Chapter 1 The Chinese Concept of Friendship: Confucian Ethics and the Literati Narratives of Pre-Modern China

In: Conceptualizing Friendship in Time and Place
Ping Wang
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From a historical perspective, this article attempts to explore the importance of friendship in traditional Chinese culture and its implications. It starts with the etymological study of the term ‘friend,’ and the value attached to it, followed by an examination of the concept of friendship in a broader socio-historical context—in particular the Confucian role ethics and the Chinese literati tradition; finally it briefly reflects on the impact of this concept on Chinese society today.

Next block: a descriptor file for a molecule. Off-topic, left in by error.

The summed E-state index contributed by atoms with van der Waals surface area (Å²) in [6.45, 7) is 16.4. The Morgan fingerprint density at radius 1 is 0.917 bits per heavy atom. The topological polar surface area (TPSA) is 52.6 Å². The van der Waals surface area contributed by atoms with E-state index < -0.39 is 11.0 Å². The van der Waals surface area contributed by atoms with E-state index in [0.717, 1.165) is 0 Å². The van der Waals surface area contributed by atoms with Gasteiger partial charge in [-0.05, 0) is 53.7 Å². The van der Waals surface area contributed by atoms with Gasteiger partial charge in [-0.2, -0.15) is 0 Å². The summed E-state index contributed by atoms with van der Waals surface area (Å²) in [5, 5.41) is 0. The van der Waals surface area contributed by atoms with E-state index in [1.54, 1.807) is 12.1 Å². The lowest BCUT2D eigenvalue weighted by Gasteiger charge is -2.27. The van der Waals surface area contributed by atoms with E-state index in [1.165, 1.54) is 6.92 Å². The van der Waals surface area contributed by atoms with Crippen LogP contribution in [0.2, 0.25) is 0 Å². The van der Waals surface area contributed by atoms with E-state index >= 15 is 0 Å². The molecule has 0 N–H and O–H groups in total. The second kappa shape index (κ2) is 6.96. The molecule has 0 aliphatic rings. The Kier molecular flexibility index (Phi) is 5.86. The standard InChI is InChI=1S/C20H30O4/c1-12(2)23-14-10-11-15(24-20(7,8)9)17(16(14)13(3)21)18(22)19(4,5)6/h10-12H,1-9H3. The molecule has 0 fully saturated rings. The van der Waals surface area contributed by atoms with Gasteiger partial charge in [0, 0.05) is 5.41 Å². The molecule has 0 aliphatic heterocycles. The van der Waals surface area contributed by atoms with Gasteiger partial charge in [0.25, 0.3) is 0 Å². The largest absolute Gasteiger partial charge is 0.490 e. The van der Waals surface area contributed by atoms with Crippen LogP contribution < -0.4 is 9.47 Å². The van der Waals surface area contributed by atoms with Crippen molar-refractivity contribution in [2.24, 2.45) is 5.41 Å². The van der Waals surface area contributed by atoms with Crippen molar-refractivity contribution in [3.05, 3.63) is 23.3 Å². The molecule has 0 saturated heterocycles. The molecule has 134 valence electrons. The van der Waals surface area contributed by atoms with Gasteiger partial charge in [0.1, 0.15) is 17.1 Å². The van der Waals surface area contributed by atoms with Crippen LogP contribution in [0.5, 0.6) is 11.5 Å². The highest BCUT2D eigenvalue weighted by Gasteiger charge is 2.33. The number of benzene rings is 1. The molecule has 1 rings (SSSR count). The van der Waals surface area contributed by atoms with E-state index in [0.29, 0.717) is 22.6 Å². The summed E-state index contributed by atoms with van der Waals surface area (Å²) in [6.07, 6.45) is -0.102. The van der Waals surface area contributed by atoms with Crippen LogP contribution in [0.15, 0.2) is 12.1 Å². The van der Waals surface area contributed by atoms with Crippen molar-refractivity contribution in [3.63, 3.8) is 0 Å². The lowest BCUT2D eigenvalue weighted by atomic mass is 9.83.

In traditional Chinese ethics, an individual is never defined by him-/herself, but by his/her various roles in relation to others around him/her. An etymological investigation explains why the relationship between friends was included in the ‘five cardinal human relationships.’ These roles and relations not only constitute one’s initial conditions, but also operate within the grand matrix of heaven-earth-human. Examples of friendship and its various types in classical philosophical and literary texts are analyzed to illustrate the significance of friendship as part of the narratives and moral particularities of Chinese people as well as its long-lasting impact.

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